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IT seems needless, if not impertinent, in an

obscure individual, to say any thing in praise of the Author of the Task. It is of more consequence to in

form the reader of the circumstances that have led to

this publication. About twenty years ago a very dear and venerable friend* introduced me to the truly great ·and amiable Mr. Cowper. This gave rise to a friendship which increased with every repeated interview, and for several years I had the pleasure of spending

an afternoon with him every week. At length this delightful intercourse was terminated, by his removal to

a distant situation, and the painful approaches of that

event which dissolves every social connexion.

* The Reverend John Newton, Rector of St. Mary, Woolnoth, London.

One day amusing myself with the poetical works of

the celebrated Madame Guion, I was struck with the

1

peculiar beauty of some of her poems, as well as edifi. ed with the piety and devotion of which they are

strongly expressive. I mentioned them to Mr. C; and

partly to amuse a solitary hour, partly to keep in exer

cise the genius of this incomparable man, I requested

him to put a few of the poems into an English dress. Afterward, during my absence upon a journey, I received a letter, in which Mr. C. says, “I have but lit

tle leisure, strange as it may seem.

That little I de

voted for a month after your departure to the transla

tion of Madame Guion. I have made fair copies of all the pieces I have produced on this last occasion, and will put them into your hands when we meet. They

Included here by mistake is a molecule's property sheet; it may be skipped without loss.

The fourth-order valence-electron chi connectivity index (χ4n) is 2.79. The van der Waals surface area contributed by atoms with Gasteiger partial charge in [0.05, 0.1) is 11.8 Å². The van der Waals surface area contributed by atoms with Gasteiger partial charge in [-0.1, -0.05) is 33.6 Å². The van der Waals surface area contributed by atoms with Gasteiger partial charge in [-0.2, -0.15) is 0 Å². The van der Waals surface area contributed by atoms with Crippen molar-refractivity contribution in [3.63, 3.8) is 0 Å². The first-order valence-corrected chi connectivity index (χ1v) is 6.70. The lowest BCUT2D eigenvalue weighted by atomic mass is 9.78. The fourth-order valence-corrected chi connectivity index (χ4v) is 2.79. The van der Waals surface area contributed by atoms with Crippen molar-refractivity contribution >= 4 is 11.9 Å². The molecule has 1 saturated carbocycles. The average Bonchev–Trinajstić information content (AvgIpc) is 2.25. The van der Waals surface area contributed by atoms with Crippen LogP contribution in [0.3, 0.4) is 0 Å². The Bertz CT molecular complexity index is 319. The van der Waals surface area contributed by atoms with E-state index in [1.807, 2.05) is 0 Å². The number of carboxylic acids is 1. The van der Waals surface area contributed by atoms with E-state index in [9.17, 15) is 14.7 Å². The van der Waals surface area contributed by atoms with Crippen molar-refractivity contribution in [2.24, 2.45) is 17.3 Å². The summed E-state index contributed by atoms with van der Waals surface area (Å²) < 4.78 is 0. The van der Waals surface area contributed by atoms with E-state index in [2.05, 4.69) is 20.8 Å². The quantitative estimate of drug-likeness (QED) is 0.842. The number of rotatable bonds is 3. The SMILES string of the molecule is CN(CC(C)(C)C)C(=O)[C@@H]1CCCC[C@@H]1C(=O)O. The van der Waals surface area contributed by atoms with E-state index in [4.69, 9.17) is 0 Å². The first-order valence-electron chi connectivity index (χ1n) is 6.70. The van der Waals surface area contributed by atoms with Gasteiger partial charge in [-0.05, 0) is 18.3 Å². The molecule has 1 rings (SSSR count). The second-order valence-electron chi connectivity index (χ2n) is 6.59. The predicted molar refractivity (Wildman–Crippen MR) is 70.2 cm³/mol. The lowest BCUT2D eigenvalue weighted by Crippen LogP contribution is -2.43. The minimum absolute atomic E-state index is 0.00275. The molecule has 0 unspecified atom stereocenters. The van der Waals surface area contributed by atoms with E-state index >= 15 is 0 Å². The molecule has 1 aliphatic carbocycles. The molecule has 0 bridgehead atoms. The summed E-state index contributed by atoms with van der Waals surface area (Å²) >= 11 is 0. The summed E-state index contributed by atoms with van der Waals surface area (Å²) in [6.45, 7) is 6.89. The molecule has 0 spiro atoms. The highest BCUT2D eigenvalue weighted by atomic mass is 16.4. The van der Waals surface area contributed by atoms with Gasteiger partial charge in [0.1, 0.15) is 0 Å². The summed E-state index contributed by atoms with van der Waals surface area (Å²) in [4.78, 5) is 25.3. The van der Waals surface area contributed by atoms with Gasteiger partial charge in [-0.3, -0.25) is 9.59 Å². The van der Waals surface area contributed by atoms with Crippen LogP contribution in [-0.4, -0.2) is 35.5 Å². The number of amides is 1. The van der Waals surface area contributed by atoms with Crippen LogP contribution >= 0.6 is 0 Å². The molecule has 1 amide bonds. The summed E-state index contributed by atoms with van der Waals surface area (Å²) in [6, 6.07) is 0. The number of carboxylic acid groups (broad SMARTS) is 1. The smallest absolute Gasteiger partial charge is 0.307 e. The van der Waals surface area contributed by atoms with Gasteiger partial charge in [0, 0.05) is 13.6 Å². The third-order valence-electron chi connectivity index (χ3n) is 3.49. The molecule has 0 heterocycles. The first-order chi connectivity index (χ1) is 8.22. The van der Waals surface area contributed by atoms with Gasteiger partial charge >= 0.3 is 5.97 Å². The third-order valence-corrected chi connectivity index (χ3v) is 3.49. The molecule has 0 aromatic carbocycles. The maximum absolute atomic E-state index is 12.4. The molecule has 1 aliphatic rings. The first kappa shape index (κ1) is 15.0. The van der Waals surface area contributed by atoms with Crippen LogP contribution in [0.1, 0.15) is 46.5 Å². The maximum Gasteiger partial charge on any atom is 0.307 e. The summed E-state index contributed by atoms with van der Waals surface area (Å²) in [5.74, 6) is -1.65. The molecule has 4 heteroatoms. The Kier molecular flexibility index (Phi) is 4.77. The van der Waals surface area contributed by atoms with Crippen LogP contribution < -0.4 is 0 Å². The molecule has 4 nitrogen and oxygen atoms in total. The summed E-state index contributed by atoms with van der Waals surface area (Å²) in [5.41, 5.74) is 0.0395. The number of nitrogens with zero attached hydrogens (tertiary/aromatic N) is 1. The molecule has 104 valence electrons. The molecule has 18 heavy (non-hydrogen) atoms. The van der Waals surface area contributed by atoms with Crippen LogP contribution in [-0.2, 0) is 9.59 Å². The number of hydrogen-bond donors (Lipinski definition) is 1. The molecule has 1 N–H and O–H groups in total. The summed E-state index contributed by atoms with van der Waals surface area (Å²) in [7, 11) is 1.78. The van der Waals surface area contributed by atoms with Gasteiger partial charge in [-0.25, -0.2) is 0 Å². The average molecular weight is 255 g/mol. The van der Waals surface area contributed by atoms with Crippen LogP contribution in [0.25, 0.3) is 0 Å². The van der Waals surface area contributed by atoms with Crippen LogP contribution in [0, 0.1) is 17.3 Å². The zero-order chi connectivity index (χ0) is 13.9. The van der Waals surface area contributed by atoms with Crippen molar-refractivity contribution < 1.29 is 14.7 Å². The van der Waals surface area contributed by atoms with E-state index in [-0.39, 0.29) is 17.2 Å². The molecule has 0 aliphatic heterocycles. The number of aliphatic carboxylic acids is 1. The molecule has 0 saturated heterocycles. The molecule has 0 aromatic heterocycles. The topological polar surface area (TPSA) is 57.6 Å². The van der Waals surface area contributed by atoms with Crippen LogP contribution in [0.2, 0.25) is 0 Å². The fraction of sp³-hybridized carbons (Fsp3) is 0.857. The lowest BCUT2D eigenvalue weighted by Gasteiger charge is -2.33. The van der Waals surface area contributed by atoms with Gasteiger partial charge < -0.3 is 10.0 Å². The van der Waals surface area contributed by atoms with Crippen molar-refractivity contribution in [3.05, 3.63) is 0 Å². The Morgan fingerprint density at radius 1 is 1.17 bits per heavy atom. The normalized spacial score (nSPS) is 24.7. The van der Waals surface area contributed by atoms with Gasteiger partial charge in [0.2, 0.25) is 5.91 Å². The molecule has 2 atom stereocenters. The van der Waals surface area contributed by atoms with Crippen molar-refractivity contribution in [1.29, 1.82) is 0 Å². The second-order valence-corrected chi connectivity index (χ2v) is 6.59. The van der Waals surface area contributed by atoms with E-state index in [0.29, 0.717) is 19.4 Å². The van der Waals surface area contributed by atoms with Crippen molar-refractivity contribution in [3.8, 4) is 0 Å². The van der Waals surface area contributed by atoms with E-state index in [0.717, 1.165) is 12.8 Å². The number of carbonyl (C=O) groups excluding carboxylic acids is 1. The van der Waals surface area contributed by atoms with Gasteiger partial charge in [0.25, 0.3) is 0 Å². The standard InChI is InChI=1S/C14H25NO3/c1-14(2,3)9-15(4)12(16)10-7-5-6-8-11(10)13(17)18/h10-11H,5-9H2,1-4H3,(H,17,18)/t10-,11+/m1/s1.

are yours to

serve

as you please, you may take

and leave as you like, for my purpose is alreally served. They have amused me, and I have no further demard upon them.” On my return, Mr. C. presented

me with these translations, to which he added the

Letter to

a Protestant Lady in France, and the

Poem on Friendship,

The idea of printing them was afterwards sug. gested to Mr. C. and he gave his full consent, intend

ing to revise them before I should send them to press.

Various circumstances prevented him from doing this ; and the poems would probably have still remained unpublished, if it had not been found that several copies of them had already got abroad. The Editor there. fore had reason to believe, that they would otherwise have made their appearance in a state far less correct than if printed from the original Manuscript. Nor can he imagine that even in their present form, they will,

on the whole, tend to diminish the well-deserved repu

tation of their excellent Author.

To infer that the peculiarities of Madame Guion's theological sentiments, were adopted either by Mr. C.

or by the Editor, would be almost as absurd as to sup. pose the inimitable Translator of Homer to have been

a pagan. He reverenced her piety, admired her genius,

and judged that several of her poems would be read with pleasure and edification by serious and candid.

persons.

I have taken the liberty to add the Stanzas sub

joined to the Bills of Mortality, which had been pub

lished a few years past at Northampton ; and the Epitaph, which had appeared in a periodical publica

tion. They sufficiently mark the genius of their Author, correspond with the other parts of this small vol

ume, and have not before been printed in a uniform

manner with his poems.

WILLIAM BULL.

NEWPORT-PAGNEL,

6th June, 1801.

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